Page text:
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17 of 23 people found the following review helpful
on June 7, 2012
I purchased this based on the publisher, John Wiley & Sons, a prominent university publishing company. What I received was a book for high school teens with quite a bit of repetitiveness. Obviously, the writer loves his work and makes the subject matter "fun," but I am not sure a how to book is in his repetoire at this time. He discounts university titles for their "stuffiness" on the different aspects of game design, yet often fails to deliver any real level of substance himself. My issues with this book include, but are not limited to:

1. The writer assumes the reader has a working knowledge of older game titles, yet without that basic knowlegde, readers may feel left out of the instruction being offered.
2. Some of the advice is cryptic such as: remove all the un-fun parts of your game and what you have left is fun. However, as the writer so aptly points out that after the umpteenth time going through your designed game, "Who knows if it is fun!"
3. The writer makes assumptions that new game ideas are a dime a dozen and goes through the 'example' that children's stories are great for game ideas, then recants his one page suggestion of little red riding hood making that whole section irrelevant.

To understand my measuring stick, titles like Dave Perry on Game design or Swords and Circuitry by Neal and Jana Hallford are high on my list. I felt these titles had more direct and helpful tips for budding new game designers. Swords & Circuitry is a "fun" book written by a "guy in the bus," yet is able to give some very savvy advice. The Perry book is simply hefty with hands on suggestions for the various aspects of game design.
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2 of 2 people found the following review helpful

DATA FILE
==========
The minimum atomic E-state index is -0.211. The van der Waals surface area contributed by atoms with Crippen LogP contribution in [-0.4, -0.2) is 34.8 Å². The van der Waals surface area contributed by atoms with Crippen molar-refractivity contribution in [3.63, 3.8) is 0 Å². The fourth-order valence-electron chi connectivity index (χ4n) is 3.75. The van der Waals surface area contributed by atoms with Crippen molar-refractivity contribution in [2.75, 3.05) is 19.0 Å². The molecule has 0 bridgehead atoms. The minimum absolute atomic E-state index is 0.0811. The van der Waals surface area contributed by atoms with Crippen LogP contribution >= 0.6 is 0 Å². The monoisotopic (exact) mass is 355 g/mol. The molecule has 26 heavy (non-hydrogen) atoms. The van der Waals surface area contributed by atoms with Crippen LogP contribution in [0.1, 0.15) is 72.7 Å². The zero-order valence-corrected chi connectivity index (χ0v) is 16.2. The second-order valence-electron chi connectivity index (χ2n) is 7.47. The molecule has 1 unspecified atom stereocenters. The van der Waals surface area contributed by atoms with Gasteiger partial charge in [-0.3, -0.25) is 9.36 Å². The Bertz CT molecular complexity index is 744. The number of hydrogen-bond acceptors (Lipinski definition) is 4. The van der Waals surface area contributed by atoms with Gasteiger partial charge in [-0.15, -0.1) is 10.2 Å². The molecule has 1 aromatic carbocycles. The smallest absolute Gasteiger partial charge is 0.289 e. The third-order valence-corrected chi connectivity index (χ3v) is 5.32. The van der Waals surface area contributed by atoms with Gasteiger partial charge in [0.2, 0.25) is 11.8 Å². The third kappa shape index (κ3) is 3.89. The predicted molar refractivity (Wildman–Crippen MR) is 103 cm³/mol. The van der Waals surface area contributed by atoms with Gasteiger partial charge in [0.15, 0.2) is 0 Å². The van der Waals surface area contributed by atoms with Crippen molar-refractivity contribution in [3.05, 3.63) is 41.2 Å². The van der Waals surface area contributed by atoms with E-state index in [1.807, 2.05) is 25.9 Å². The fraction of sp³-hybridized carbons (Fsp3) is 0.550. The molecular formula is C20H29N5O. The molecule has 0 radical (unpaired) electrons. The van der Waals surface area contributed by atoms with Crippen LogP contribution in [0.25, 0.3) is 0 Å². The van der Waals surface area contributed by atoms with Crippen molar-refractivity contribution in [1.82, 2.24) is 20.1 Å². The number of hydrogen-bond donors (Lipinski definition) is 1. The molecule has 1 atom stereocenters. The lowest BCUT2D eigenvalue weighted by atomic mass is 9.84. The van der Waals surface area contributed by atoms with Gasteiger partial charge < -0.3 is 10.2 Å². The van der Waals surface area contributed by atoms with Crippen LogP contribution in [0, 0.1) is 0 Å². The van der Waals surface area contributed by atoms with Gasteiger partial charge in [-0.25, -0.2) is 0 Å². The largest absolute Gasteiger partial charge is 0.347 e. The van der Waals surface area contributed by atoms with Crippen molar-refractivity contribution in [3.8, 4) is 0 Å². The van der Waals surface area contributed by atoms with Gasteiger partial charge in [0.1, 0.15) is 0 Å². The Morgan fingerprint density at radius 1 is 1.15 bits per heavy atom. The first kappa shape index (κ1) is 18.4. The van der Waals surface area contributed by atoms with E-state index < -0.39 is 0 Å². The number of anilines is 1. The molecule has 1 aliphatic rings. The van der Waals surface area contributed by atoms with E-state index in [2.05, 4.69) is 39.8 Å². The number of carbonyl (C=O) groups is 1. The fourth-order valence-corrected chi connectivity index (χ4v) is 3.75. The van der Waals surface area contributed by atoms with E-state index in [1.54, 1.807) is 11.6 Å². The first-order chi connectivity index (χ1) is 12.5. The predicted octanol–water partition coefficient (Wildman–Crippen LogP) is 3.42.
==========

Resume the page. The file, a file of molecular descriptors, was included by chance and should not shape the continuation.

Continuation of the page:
on May 16, 2011
First off, I really enjoyed "Level Up!" I went into this book not knowing anything about video games, except that I like to play them. The first thing I noticed was that the author makes a real effort to break down everything to make it accessible for everyone. The illustrations, charts, and "VERY IMPORTANT THINGS" did a lot to make complex ideas (like intuitive controller mapping) easy to digest. The book encourages people to be creative as they read and make their own game, which gives the writing a cohesive flow and gave me a sense of how all the pieces fit together in a game. Not to mention that it is a really fun exercise that kept me flipping to the next page.

The one criticism I have is that "Level Up!" touches on virtually every subject that goes into making games, which is a lot to cover and unfortunately lead to some generalizations. For example, some of the "VERY IMPORTANT THINGS" are based solely on his experiences, which is fine cause people write about what they know, but I found some that I didn't agree with. And that would be OK, except that they are passed off of rules instead of guidelines. However, that just kind of goes with the territory of writing on such a large subject.